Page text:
Applications and provisions concerning child support are explicitly excluded from a child custody determination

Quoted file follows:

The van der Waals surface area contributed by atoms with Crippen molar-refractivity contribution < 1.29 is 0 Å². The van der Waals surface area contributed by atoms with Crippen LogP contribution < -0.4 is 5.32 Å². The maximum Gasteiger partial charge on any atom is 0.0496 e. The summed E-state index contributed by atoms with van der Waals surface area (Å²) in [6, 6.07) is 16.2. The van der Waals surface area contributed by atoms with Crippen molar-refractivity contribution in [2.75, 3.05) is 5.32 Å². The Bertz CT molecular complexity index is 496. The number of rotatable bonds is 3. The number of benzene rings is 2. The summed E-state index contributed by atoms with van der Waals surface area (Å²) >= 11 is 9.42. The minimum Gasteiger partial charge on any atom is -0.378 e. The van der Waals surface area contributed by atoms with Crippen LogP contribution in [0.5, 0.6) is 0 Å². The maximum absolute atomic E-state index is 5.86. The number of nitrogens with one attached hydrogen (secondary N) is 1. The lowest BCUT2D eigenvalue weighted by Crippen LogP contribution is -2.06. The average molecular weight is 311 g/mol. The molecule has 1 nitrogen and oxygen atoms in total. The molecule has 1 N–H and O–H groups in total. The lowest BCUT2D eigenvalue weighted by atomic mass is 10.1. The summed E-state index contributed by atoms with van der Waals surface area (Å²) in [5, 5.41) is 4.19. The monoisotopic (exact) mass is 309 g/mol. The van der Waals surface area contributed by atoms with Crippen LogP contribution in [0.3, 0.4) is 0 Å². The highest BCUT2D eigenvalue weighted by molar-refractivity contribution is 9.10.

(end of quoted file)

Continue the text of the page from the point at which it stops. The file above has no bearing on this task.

Law Lessons from TERRI WATKINS v. KEVIN WATKINS, App. Div., A-5715-09T1, April 12, 2011: "The [UCCJEA] should be interpreted so as to avoid jurisdictional competition and conflict and require cooperation with courts of other states as necessary to ensure that custody determinations are made in the state that can best decide the case." Griffith v. Tressel, 394 N.J. Super. 128, 138 (App. Div. 2007). A primary objective of the UCCJEA is to prioritize home state jurisdiction for a state assuming jurisdiction of a child custody dispute. See Dalessio v. Gallagher, 414 N.J. Super. 18, 22 (App. Div. 2010). In relevant part, N.J.S.A. 2A:34-54 defines "home state" as, the state in which a child lived with a parent or a person acting as a parent for at least six consecutive months immediately before the commencement of a child custody proceeding. The UCCJEA section that permits a state to assume initial child custody jurisdiction over an interstate custody dispute provides in pertinent part: a. [A] court of this State has jurisdiction to make an initial child custody determination only if: (1) this State is the home state of the child on the date of the commencement of the proceeding, or was the home state of the child within six months before the commencement of the proceeding and the child is absent from this State but a parent or person acting as a parent continues to live in this State; (2) a court of another state does not have jurisdiction under paragraph (1) of this subsection, or a court of the home state of the child has declined to exercise jurisdiction on the ground that this State is the more appropriate forum … and: (a) the child and the child's parents, or the child and at least one parent or a person acting as a parent have a significant connection with this State other than mere physical presence; and (b) substantial evidence is available in this State concerning the child's care, protection, training and personal relationships; …. b. Subsection a. of this section is the exclusive jurisdictional basis for making a child custody determination by a court of this State. [N.J.S.A. 2A:34-65.] [U]nless the home state declines jurisdiction, a New Jersey court cannot assume "significant connection" jurisdiction over an initial child custody determination under N.J.S.A. 2A:34-65(a)(2) if another state has jurisdiction under N.J.S.A. 2A:34-65(a)(1) either as (1) the child's home state or (2) the child's home state within six months prior to the commencement of the proceeding and the child is absent from the home state but a parent continues to live in that state. [Dalessio, supra, 414 N.J. Super. at 23.] The New Jersey UCCJEA statutes define "initial determination" as "the first child custody determination concerning a particular child"; "child custody determination" as "a judgment, decree, or other order of a court providing for the legal custody, physical custody or visitation with respect to a child," but "not … a provision relating to child support …"; and "commencement" as "the filing of the first pleading in a proceeding." N.J.S.A. 2A:34-54. Applications and provisions concerning child support are explicitly excluded from the UCCJEA's definition of "child custody determination," N.J.S.A. 2A:34-54. A state with "exclusive, continuing jurisdiction" over a custody dispute may relinquish or decline that jurisdiction if the child, or the child and one parent, no longer have a significant connection with the State and substantial evidence concerning the child's care, protection, training, and personal relationships is no longer available there. N.J.S.A. 2A:34-66a(1). However, only the State initially possessing jurisdiction may make that determination: [T]he UCCJEA and NJUCCJEA reserve to the state that has acquired "exclusive, continuing jurisdiction" the authority to decide whether it has expired due to lack of the requisite "significant connection" and "substantial evidence," UCCJEA, supra, §202; N.J.S.A. 2A:34-66a(1)[.] [Griffith, supra, 394 N.J. Super. at 145.] Note: There is a print link embedded within this post, please visit this post to print it. NOTE: This Blog/Blawg, NJ Family Issues, is managed by Paul G. Kostro, Esq., an attorney/lawyer/mediator in Linden, Union County, New Jersey. My legal and mediation services are offered to clients in Union, Middlesex, Somerset, Essex, Hudson, Bergen, and Morris counties in NJ. My legal and mediation services are offered to clients in Fanwood 07023; Garwood 07027; Kenilworth 07033; Mountainside 07092; New Providence 07974; Roselle Park 07204; Roselle 07203; Elizabeth 07201; Linden 07036; Plainfield 07060; Rahway 07065; Summit 07901; Westfield 07090; Berkeley Heights 07922; Clark 07066; Cranford 07016; Hillside 07205; Scotch Plains 07076; Springfield 07081; Union 07083; Winfield; Carteret 07008; Dunellen 08812; East Brunswick 08816; Edison 08817; Jamesburg 08831; Metuchen 08840; New Brunswick 08901; Old Bridge 08857; Perth Amboy 08861; Sayreville 08871; South Amboy 08878; South River 08877; Avenel 07001; Colonia 07067; Iselin 08830; Woodbridge 07095; Somerset 08873; Somerville 08876 and Watchung 07069, New Jersey. My legal services include family law, divorce, child support, litigation, arbitration, mediation, child custody and visitation, alimony, equitable distribution, separation agreements, palimony, PSA, property settlement agreement, premarital and prenuptial agreements, midmarriage and marital agreements. My Law Office is located at 726 West Saint Georges [W. St. Georges] Avenue (Route 27), Linden, Union County, NJ. Telephone: 908-486-2200; EM@IL Adwokat / Prawnik Pawel Kostro mowi po polsku.

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